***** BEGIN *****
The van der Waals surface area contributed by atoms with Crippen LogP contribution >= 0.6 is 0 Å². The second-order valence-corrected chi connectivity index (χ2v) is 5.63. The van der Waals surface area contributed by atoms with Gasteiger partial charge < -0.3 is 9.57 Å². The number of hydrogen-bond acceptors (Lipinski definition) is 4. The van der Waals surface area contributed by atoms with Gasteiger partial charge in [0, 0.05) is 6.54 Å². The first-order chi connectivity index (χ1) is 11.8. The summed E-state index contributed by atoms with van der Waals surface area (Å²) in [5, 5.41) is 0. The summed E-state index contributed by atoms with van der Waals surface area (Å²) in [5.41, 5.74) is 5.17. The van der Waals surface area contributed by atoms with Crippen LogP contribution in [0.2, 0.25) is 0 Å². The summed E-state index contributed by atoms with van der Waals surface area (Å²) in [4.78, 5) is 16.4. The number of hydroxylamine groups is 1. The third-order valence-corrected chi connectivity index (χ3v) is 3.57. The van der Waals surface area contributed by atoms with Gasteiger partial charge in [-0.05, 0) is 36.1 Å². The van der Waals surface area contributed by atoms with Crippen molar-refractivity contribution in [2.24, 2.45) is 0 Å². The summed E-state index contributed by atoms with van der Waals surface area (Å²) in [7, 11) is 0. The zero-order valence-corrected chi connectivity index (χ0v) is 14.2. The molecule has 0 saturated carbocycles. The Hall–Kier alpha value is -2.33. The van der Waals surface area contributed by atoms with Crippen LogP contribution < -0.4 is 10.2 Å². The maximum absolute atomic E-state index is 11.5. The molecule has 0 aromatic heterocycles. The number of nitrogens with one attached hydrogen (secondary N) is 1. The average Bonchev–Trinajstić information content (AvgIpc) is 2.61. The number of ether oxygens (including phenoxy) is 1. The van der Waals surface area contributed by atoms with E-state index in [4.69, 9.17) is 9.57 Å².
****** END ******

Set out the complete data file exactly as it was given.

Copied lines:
The van der Waals surface area contributed by atoms with Crippen LogP contribution >= 0.6 is 0 Å². The second-order valence-corrected chi connectivity index (χ2v) is 5.63. The van der Waals surface area contributed by atoms with Gasteiger partial charge < -0.3 is 9.57 Å². The number of hydrogen-bond acceptors (Lipinski definition) is 4. The van der Waals surface area contributed by atoms with Gasteiger partial charge in [0, 0.05) is 6.54 Å². The first-order chi connectivity index (χ1) is 11.8. The summed E-state index contributed by atoms with van der Waals surface area (Å²) in [5, 5.41) is 0. The summed E-state index contributed by atoms with van der Waals surface area (Å²) in [5.41, 5.74) is 5.17. The van der Waals surface area contributed by atoms with Crippen LogP contribution in [0.2, 0.25) is 0 Å². The summed E-state index contributed by atoms with van der Waals surface area (Å²) in [4.78, 5) is 16.4. The number of hydroxylamine groups is 1. The third-order valence-corrected chi connectivity index (χ3v) is 3.57. The van der Waals surface area contributed by atoms with Gasteiger partial charge in [-0.05, 0) is 36.1 Å². The van der Waals surface area contributed by atoms with Crippen molar-refractivity contribution in [2.24, 2.45) is 0 Å². The summed E-state index contributed by atoms with van der Waals surface area (Å²) in [7, 11) is 0. The zero-order valence-corrected chi connectivity index (χ0v) is 14.2. The molecule has 0 saturated carbocycles. The Hall–Kier alpha value is -2.33. The van der Waals surface area contributed by atoms with Crippen LogP contribution < -0.4 is 10.2 Å². The maximum absolute atomic E-state index is 11.5. The molecule has 0 aromatic heterocycles. The number of nitrogens with one attached hydrogen (secondary N) is 1. The average Bonchev–Trinajstić information content (AvgIpc) is 2.61. The number of ether oxygens (including phenoxy) is 1. The van der Waals surface area contributed by atoms with E-state index in [4.69, 9.17) is 9.57 Å².